Zone 3 council plans for citywide meeting, Get Stuffed With Love
Topics ranged from Halloween to Thanksgiving -- interspersed with news of day-to-day crime-related issues -- at the Zone 3 Public Safety Council meeting on Sept. 18.
The evening began with the announcement the council will be hosting the next city-wide public safety meeting at the old South Hills High School on either Oct. 16 or Oct. 23. Potential topics include fall-related themes like trick-or-treat, and a new pedestrian traffic study.
Ken Wolfe, public safety council president, asked attendees to let him know any topic suggestions they have.
In other city news, Halloween will be celebrated in the city from 5:30 to 7:30 p.m. on Oct. 31.
A hard-to-recycle collection will be held at The Mall at Robinson from 9 a.m. to 1 p.m. on Oct. 5. Materials accepted free of charge include two televisions (fee for additional TVs); computers and peripheral equipment; ink and toner cartridges; small appliances; and more.
Visit http://www.zerowastepgh.org for more information.
Next, crime prevention Officer Christine Luffey said she is preparing for her sixth year of organizing the delivery of free, warm meals on Thanksgiving Day in the Zone 3 and Zone 6 communities.
The purpose of the “Get Stuffed With Love” program is to ensure no residents of South Side and the surrounding communities go without Thanksgiving dinner. The program teams with the South Side Rotary Club.
There are no income or age requirements. One year, 2,000 dinners were delivered.
Volunteers are needed to prepare and package food.
Residents requesting the free meals should call Officer Luffey at 412-488-8425 and leave their name, phone number, and number of dinners.
“We’ll feed a family,” Officer Luffey said.
In crime news, Grandview Park was hit with vandalism the prior week: shattered bottles; a new railing torn off; and, orange spray painted graffiti.
Cameras will soon be installed in the park. Other crime-prevention tools being considered by residents are floodlights, and having police cruise through the area.
Justin Wasser, of the office of State Rep. Erin C. Molchany, reminded everyone the Affordable Care Act, also known as Obamacare, will be implemented on Jan. 1.
Local enrollment fairs offering information will be held: Oct. 28, 4-7 p.m ., Beechview Library; Nov. 7, 5-8 p.m ., Brookline Library; Nov. 8, 9 a.m. - 1 p.m ., Whitehall Library; and Nov. 12, 2-6 p.m ., Mount Washington Library.
In an update of the Responsible Hospitality Institute (RHI) and its role in Pittsburgh, city Councilman Bruce Kraus said he met with Councilman Bill Peduto and his mayoral transition team, and received this commitment: to extend the RHI contract to June, 2014; and, to house an Office of Nightlife Affairs initiative within the administration as a funded staff position.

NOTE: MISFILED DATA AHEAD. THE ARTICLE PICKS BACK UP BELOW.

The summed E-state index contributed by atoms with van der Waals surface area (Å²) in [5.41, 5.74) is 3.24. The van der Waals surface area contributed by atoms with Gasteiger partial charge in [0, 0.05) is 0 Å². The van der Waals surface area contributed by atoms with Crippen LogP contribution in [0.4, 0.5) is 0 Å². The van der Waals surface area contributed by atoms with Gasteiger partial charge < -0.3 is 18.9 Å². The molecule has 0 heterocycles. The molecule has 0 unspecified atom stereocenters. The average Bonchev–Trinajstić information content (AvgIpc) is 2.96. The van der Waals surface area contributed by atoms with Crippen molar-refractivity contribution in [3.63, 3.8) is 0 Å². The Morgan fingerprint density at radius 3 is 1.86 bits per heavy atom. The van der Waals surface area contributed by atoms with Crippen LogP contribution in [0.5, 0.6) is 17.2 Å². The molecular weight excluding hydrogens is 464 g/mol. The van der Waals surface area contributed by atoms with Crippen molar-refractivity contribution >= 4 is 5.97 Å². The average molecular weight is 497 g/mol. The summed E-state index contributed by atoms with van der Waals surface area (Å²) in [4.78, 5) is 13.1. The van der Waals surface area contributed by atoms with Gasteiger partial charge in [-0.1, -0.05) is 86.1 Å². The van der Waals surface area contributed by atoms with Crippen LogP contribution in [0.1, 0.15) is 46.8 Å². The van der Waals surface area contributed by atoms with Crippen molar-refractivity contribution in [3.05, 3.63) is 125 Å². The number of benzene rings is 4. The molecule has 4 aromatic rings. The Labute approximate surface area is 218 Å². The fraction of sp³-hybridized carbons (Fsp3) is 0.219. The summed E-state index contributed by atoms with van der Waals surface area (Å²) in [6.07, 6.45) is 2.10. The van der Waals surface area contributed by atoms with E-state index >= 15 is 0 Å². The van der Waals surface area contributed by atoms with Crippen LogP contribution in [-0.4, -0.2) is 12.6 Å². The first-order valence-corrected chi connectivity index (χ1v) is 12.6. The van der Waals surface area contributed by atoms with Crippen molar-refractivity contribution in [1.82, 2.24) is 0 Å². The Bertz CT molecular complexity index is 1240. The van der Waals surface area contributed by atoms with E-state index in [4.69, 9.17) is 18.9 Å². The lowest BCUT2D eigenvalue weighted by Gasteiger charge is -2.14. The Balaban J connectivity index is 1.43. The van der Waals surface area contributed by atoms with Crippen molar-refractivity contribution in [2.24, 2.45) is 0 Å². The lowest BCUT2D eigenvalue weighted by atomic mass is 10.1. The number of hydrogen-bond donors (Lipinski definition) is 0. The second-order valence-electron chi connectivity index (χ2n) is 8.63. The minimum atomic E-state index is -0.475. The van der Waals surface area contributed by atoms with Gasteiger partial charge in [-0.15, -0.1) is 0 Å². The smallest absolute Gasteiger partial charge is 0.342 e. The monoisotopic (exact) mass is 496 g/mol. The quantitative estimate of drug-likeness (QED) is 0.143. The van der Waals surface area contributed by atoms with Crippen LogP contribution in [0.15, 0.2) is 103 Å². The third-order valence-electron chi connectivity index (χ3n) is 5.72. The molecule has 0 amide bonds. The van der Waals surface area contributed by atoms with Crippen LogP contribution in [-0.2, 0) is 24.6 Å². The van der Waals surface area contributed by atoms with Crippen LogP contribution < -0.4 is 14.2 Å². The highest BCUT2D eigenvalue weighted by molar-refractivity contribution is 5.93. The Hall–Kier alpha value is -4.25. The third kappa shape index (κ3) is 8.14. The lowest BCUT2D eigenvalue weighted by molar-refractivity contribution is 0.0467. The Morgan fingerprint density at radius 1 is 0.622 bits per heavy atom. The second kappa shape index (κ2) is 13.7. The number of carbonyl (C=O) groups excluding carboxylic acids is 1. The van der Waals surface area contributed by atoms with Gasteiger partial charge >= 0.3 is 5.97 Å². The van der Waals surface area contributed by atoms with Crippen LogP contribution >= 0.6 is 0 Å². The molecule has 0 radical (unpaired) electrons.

“That is monumental,” he said of the latter.
The city hired RHI 18 months ago to contribute recommendations for managing hospitality zones throughout the city.
A recent innovation in dealing with the South Side bar saturation is the reorganization of police patrols.
Under the new system, off-duty officers who previously worked as security officers at South Side bars are teamed with on-duty officers to patrol East Carson St. and its parallel areas.
“The focus is on quality of life issues,” Mr. Kraus said.
One of its goals is to increase service in the Hilltop neighborhoods by freeing up officers, he said.
RHI founder and president Jim Peters, who was in attendance with project manager Alicia Lakomski, said the most important aspect of the project is to look at how to plan a district, and not become a police problem.
There are five strategies: transportation, public safety, hospitality practices, district management, and personal accountability.
Mr. Kraus said Chicago is using these strategies.
A Chicago sergeant he spoke with said officers are not allowed to be employed at liquor-licensed establishments. For the city’s 1000 alcohol establishments over five entertainment areas, only 35 officers are utilized.
East Carson St. alone has 35 officers on weekends.
Mr. Peters said the police on East Carson St. are perceived by bar owners as protecting the bars who pay them, and not the public. The hope is to change the system, he said.
Mr. Kraus said Pittsburgh Action Against Rape (PAAR) is working with the RHI for the program, “Save the Party,” for training students on speaking with peers on how to be safe.
In other crime news, a shooting in Grandview Park on Sept. 8 involved two teens in a turf dispute.
Zone 3 Commander Catherine McNeilly said while “this kind of stuff happened 80 years ago,” the difference today is the use of guns.
Shanon Williams, of CeaseFirePA, dedicated to reducing and preventing gun violence, said there is no reason for children to have weaponry like assault rifles.
CeaseFirePA is working in communities state-wide to build support for reforms to reduce gun violence.
Ms. Williams said most guns used in crimes are not legally possessed, but were either lost, stolen, or the result of “straw purchasing” in which people who pass criminal background checks buy guns for criminals who are legally prohibited from possessing them.
The next public safety meeting will be the city-wide meeting on either Oct. 16 or Oct. 23.